It was right in front of me. I was driving right behind it. It brought back a flood of memories and reminded me of the fun we've had with Japanese car names over the years.
It must be over a decade ago since I had a jolly good laugh at some of them: Every Joy Pop; Bighorn; Cedric; Bongo; Mighty Boy; Royal Lounge Alphard. Yes, all of those are real.
Recent research shows that the Japanese automotive industry has not been affected by the almost universal ridicule of their nomenclature. The risible names just keep on coming so it's time for an update.
Okay, the one I was driving behind wasn't exactly funny but one still wonders where such a name could have come from. It positively smacked of madeupness (I made up that word). It was a fairly recent vehicle by Subaru which they chose to call a Levorg.
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Where on Earth could that have come from? How many people sat round the discussion table? How much rice wine was involved?
Could it be French in origin, the "Le" being the French masculine definite article? But then what is a vorg? Some sort of burrowing animal.
Don't worry! I did my research and there is a "valid" reason for the name. Levorg is a portmanteau of three words: the Le comes from Legacy, one of Subaru's other models; the vo is supposed to represent revolution; the rg has been plucked from within the word touring.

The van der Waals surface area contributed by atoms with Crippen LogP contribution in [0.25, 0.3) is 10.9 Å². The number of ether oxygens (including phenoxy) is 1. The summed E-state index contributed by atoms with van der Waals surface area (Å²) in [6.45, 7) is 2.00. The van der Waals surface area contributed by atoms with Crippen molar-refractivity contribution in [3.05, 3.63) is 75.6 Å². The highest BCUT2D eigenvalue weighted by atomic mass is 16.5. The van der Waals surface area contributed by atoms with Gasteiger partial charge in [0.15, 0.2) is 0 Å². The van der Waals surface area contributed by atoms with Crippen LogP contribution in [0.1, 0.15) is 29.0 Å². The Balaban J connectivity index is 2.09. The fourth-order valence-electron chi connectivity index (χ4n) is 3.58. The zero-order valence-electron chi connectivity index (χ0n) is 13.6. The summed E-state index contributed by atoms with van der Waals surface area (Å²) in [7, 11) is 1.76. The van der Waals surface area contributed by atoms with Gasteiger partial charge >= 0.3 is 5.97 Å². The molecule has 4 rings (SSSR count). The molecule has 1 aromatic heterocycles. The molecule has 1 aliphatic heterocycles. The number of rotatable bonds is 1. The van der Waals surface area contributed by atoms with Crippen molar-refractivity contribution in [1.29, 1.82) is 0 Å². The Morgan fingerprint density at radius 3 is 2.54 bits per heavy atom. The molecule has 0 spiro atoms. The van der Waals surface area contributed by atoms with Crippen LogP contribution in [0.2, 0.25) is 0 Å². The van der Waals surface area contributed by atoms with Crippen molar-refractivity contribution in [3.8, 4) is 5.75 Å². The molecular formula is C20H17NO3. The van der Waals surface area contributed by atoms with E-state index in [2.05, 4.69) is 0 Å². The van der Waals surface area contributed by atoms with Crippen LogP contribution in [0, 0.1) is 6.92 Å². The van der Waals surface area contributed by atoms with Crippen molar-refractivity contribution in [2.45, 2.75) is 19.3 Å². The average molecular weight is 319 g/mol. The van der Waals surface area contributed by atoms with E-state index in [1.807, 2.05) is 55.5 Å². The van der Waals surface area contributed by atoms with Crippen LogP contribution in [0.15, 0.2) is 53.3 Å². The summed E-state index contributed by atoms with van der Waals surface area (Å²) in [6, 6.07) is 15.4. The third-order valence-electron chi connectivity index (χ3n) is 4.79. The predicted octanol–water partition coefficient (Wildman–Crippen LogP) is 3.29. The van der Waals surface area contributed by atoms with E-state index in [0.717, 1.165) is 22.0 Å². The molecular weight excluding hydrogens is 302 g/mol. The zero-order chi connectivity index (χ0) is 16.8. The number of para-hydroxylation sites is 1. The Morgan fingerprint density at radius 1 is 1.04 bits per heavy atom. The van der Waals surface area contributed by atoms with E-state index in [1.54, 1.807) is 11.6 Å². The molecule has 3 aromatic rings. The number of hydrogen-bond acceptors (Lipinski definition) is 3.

Perhaps you see now why I put the "valid" in inverted commas. You don't? I recommend more rice wine.
Mitsubishi had the Legnum. If we apply the same reasoning as they used on the Levorg we might get Le (to make it sound French), gn (to represent a gnu), and um (to indicate hesitancy and uncertainty about the name).
Using animal names is not unusual. Take the well-respected Jaguar, for example. Then there's Barracuda, Beetle, Cobra, Mustang, Viper, Stingray and Impala.
It's surely a short leap from an impala to a gnu (a wildebeest or antelope, after all) and I'll have you know that the adult gnu can run at speeds of up to 80km/h. You can't argue with that sort of nomenclature background.
Or perhaps Legnum is just a two-word portmanteau: Leg (to suggest there's plenty of legroom); num (to suggest those legs won't go numb). Pass the rice wine, please.
More research revealed some names we don't see on our roads as they are reserved for the Japanese market only. I think I'll just list them (in alphabetical order) so they can speak for themselves.
Honda Vamos Hobio Pro
Mazda Scrum Truck
Mitsubishi Super Great
Mitsubishi Town Box
Nissan Big Thumb
Suzuki Solio Bandit
As usual, I'm here to help so I've come up with some more names that Japanese car makers are free to use.
My first suggestion is the Toyota Emulsion. The "valid" reason for such a name is that it combines into a single vehicle a number of features buyers look for in cars – such as wheels, wall-to-wall floors and brakes.
My next suggestion is the Suzuki Very Quickly which could also be available in a more luxurious, souped-up version, the Suzuki Very Quickly Indeed.
For Mitsubishi's next people-mover, I have come up with the Luxury Velour Armchair, also available in a higher-spec version, the Luxury Velvet Armchair Grande.
To be on the safe side, I suggest the Japanese could just stick to combinations of letters. There's nothing risible, for example, about an XL or a GT.
Perhaps one day in the near future when I'm out driving, I'll be right behind a BO. Let's hope there's a crosswind.